BERLIN -- If you've invested in a European index-tracking mutual fund, the tiny bits of the Continent's blue-chip companies that you own are about to get a good shuffling.
Last week, index compiler
announced plans to shift its indices to free-float weightings, meaning stocks will be rated on the shares actually available to investors instead of a company's total market capitalization. Firms that still have large government-controlled stakes like
will see their rankings scaled back considerably, while other, smaller companies may be tossed out of indices like the pan-European
Dow Jones STOXX 50
For mutual fund investors, that might not mean much more than your portfolio manager getting a headache from having to rejuggle the holdings of his or her fund. But investors holding shares or ADRs of the specific companies being reweighted or thrown in or out of a prestigious index could be in for a rocky ride if they aren't paying attention.
As investors digested the Stoxx news last week, Deutsche Telekom and France Telecom lost heavily while telco-equipment makers
all surged higher. By Friday DT and France Telecom had shaken off the initial shock, closing up 1 5/8, or 2.91%, and 1 9/16, or 1.1%, respectively. However, those shares and others could experience continued volatility in the coming week and beyond as investors sort out the final implications of the free-float decision.
On Friday, Stoxx published new estimates based on the reweightings and the effects were considerable. Deutsche Telekom dropped from the second-largest company according to free-float market cap to No. 6, while France's Alcatel vaulted from 13 to No. 5
Stoxx will announce the final alterations to its blue-chip indices after the summer holidays in August and the changes will then go into effect on Sept. 18. Until then the shares of companies thought to be getting booted from indices will likely come under pressure, as investors try to get ahead of the index-trackers who will only rejigger their portfolios when the actual change takes place.
"From a stock-by-stock point of view the changes could be pretty significant," says Anna Mackman, an equity strategist for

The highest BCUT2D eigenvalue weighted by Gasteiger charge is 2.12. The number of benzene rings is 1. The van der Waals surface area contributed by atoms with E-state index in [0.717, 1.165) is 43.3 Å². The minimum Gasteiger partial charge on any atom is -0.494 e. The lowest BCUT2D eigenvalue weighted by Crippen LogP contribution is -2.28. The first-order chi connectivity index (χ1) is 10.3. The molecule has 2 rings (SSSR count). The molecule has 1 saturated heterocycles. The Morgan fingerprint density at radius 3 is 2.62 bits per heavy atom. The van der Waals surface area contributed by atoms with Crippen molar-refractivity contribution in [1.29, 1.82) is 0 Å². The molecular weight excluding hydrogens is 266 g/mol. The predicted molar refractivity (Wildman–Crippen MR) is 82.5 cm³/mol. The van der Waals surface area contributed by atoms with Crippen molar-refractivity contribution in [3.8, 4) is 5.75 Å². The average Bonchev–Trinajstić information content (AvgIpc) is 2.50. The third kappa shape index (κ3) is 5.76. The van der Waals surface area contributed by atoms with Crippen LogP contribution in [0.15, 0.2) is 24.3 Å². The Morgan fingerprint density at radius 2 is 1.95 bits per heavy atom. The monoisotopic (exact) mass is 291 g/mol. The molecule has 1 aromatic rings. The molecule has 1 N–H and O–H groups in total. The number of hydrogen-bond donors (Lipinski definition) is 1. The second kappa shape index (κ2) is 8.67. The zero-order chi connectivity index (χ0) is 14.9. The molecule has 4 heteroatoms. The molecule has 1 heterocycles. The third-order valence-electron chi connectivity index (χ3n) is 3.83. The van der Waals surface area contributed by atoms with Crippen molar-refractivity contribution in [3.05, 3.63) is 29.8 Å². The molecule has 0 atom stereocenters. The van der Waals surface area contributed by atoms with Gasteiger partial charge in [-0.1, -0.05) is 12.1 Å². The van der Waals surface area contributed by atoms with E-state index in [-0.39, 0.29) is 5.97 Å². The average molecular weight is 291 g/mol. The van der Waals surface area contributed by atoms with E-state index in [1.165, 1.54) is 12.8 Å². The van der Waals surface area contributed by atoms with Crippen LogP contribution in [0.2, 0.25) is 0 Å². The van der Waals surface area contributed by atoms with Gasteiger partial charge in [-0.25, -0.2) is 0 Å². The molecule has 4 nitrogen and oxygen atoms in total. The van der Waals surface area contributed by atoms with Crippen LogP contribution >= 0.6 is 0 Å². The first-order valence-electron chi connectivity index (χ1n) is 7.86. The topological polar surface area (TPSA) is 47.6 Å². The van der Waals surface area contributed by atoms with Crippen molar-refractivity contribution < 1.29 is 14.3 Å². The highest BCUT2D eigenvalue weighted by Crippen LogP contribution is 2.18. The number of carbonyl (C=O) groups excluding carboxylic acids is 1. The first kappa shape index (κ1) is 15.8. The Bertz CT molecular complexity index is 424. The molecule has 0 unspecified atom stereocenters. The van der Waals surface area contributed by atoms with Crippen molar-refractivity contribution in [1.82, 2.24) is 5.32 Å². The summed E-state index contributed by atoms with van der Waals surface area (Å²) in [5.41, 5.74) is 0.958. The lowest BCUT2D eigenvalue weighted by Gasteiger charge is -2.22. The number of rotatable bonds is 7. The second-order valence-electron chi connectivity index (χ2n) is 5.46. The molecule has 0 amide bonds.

Credit Suisse First Boston
in London. The stocks expected to be adversely affected by the new weighting "will probably work through the initial hit
from last week over the next couple of months and will then get hit again as the actual change takes place in September."
According to research by
Dresdner Kleinwort Benson
, German insurer
and Dutch telco
will both be dropped from the Stoxx 50.
will take their places. In the euro-zone specific Euro Stoxx 50 French food giant
is in and German retailer
Munich Re may get pushed out because the new weightings not only affect big government-held stakes, but also large corporate cross-holdings, which Munich Re and fellow insurer
have extensively. However, things could change rapidly beginning next year, as the German government is working on tax reform proposals that could eliminate a punitive corporate-gains tax and unleash a massive rejuggling of holdings.
After the Stoxx announcement
said it had no plans to change its weighting rules for such indices as the
. But the national indices would be under pressure to do so if other big international index compilers such as
follow Stoxx to free-float rankings, according to Mark Howdle from
Schroder Salomon Smith Barney
And that could mean your slice of corporate Europe might get shuffled all over again this fall or next year.